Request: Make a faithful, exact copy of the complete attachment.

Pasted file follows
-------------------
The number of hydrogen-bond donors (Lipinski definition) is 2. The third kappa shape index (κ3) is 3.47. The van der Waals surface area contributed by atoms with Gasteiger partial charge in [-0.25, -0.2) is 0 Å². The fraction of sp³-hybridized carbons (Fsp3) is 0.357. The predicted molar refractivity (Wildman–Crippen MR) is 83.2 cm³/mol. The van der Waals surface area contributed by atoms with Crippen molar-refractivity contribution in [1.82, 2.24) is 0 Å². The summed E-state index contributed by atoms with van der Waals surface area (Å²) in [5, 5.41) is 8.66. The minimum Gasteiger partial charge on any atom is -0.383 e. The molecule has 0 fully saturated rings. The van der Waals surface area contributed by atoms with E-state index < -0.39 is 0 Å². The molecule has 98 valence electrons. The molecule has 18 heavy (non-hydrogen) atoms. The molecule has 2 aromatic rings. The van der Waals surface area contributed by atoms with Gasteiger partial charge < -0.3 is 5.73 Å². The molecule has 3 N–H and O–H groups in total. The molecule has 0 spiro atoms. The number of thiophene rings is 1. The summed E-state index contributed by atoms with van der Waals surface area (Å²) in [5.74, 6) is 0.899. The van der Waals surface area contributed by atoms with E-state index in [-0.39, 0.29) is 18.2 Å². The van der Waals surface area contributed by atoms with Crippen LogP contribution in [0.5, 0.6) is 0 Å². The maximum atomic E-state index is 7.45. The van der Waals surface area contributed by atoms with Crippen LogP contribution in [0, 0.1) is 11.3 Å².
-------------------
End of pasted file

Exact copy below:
The number of hydrogen-bond donors (Lipinski definition) is 2. The third kappa shape index (κ3) is 3.47. The van der Waals surface area contributed by atoms with Gasteiger partial charge in [-0.25, -0.2) is 0 Å². The fraction of sp³-hybridized carbons (Fsp3) is 0.357. The predicted molar refractivity (Wildman–Crippen MR) is 83.2 cm³/mol. The van der Waals surface area contributed by atoms with Crippen molar-refractivity contribution in [1.82, 2.24) is 0 Å². The summed E-state index contributed by atoms with van der Waals surface area (Å²) in [5, 5.41) is 8.66. The minimum Gasteiger partial charge on any atom is -0.383 e. The molecule has 0 fully saturated rings. The van der Waals surface area contributed by atoms with E-state index < -0.39 is 0 Å². The molecule has 98 valence electrons. The molecule has 18 heavy (non-hydrogen) atoms. The molecule has 2 aromatic rings. The van der Waals surface area contributed by atoms with Gasteiger partial charge < -0.3 is 5.73 Å². The molecule has 3 N–H and O–H groups in total. The molecule has 0 spiro atoms. The number of thiophene rings is 1. The summed E-state index contributed by atoms with van der Waals surface area (Å²) in [5.74, 6) is 0.899. The van der Waals surface area contributed by atoms with E-state index in [-0.39, 0.29) is 18.2 Å². The van der Waals surface area contributed by atoms with Crippen LogP contribution in [0.5, 0.6) is 0 Å². The maximum atomic E-state index is 7.45. The van der Waals surface area contributed by atoms with Crippen LogP contribution in [0, 0.1) is 11.3 Å².